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We are honored to have Robert Pitts, Ph.D, of Pitts & Associates, Mental Health Professionals, provide us with the following advice for parents to counsel their children regarding Newtown issues and questions.


As our hearts are broken for Newtown, CT, and her families fill our thoughts and prayers, our own children and youth may need extra support. They may have seen coverage of the tragedy on TV or the internet, or heard about it at home, school, from friends. The scale and trauma of this incident, that it occurred at an elementary school, age of the victims, and other factors may cause it to have a stronger impact on the young around us.

Here are some tips and strategies for parents and relatives:

  1. Many children and youth will want to talk about it—others may not, and should not have to do so. Follow your child’s signals. Answer their questions, as best you can. Do not tell them more than you think they can handle, nor talk about it at length. Assume a sense of normalcy as soon as possible.
  1. More sensitive children could temporarily show symptoms of fear or anxiety such as tearfulness, bedtime fears, nightmares, difficulty sleeping, school avoidance, brief changes in behavior or appetite. These should pass within a few days to a week.
  1. Children easily confuse time and place, and do not understand the repetitive nature of media coverage. Be watchful of children’s exposure to continuing TV, radio, and internet coverage about Newtown. Upon seeing the same footage or hearing it in the car, children may think it is actually happening anew, over and over, in more places. They may believe it will happen at their school.
  1. If your child mentions or appears to have the latter fear, reassure them that you and their school will do everything necessary to keep them safe. They may ask to be kept home from school this week. As most parents would assume, this is not a good idea. As a rule, schools are very safe places, and events like this week will only make them safer over time. Local police are likely to assume an increased gentle/friendly presence at schools in coming days and weeks to assuage children’s and parents’ fears.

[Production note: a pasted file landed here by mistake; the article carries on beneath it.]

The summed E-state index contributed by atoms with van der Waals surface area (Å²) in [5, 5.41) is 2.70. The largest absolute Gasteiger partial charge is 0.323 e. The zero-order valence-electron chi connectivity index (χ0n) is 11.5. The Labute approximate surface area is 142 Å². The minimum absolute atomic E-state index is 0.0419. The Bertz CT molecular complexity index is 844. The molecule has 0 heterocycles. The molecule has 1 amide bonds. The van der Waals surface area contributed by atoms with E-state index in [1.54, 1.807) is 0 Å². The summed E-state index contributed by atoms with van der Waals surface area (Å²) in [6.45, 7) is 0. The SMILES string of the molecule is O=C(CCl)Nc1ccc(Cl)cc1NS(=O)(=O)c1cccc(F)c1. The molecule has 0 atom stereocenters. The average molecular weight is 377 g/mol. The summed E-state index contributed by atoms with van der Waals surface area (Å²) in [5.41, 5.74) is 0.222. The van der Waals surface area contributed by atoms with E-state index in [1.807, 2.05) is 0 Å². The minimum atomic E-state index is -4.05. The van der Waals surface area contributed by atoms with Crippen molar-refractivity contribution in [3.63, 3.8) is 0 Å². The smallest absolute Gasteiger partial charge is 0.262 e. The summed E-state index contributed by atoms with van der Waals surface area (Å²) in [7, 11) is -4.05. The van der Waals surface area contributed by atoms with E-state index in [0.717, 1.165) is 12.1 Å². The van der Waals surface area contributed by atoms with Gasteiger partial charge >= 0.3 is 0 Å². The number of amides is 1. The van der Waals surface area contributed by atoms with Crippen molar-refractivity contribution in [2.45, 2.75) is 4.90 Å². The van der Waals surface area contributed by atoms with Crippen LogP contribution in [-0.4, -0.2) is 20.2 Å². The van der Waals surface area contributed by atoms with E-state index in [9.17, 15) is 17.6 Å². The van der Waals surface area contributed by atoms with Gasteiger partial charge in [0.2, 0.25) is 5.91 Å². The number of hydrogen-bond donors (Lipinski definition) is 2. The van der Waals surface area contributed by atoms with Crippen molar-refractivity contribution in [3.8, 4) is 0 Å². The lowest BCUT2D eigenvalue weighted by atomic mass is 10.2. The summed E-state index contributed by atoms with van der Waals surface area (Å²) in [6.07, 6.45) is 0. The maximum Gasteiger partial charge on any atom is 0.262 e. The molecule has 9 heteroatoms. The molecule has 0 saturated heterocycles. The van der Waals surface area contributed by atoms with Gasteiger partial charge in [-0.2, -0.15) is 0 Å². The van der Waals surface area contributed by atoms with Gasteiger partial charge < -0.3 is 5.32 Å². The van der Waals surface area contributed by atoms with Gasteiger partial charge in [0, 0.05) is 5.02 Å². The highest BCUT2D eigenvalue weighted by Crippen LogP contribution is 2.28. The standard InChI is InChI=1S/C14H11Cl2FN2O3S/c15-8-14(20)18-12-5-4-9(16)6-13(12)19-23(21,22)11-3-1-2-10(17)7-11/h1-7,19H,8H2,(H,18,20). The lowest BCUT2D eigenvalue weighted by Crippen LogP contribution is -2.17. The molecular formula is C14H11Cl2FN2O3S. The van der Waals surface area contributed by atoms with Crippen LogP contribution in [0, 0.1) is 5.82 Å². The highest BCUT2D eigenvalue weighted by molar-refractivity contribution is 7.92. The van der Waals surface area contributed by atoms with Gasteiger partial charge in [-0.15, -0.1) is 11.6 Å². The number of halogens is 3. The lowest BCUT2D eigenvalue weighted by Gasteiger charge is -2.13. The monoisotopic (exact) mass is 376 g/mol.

1. Children and youth may ask why this incident happened, perhaps why God let it happen. Obviously, there are no good answers, parents can say that. It is not wrong to say “I don’t know why it happened.” Parents should be true to their own beliefs and/or faith, consult clergy, children’s or youth ministers for guidance. Based on what your child/youth can comprehend, other helpful responses might include:
  • It was a terrible choice/evil act/sick person/horrible thing/very bad/he shouldn’t have done it/not OK
  • It’s OK to be sad/mad
  • Try not to be scared, we/school will protect you
  • God didn’t want it to happen, but helps everybody get through it/learn from it
  • God and many people will help the children and families in Newtown
  • Those kids and teachers will be remembered forever
  • We learn things from tragedies/good things come from them, like better safety/security for schools, governments can make better/safer gun laws, communities get closer/pull together/learn how to be more careful/watchful
  • There is good and evil in the world
  • If we believe in good, we also have to believe in evil—but God’s on the good side
  • God gives us free will/ability to choose good or bad/right or wrong
  • Respecting/caring for ourselves and others is so important
  • We should never hurt anybody, that is so wrong
  • God’s still in control
  1. Children and youth often benefit from responding to a tragedy by taking positive/creative action, doing something tangible to help. As is often done in schools, parents can guide children to write caring notes/draw pictures to be sent, save/collect/donate money to related causes. Older children or teens may want to research safety/prevention/community, write essays/papers, make suggestions.
  1. If your child or youth struggles more than you are able to manage, shows extreme reactions, fear, pain, and/or is not improving within a week or so, you can consult with their school guidance counselor, pediatrician, or a mental health professional.

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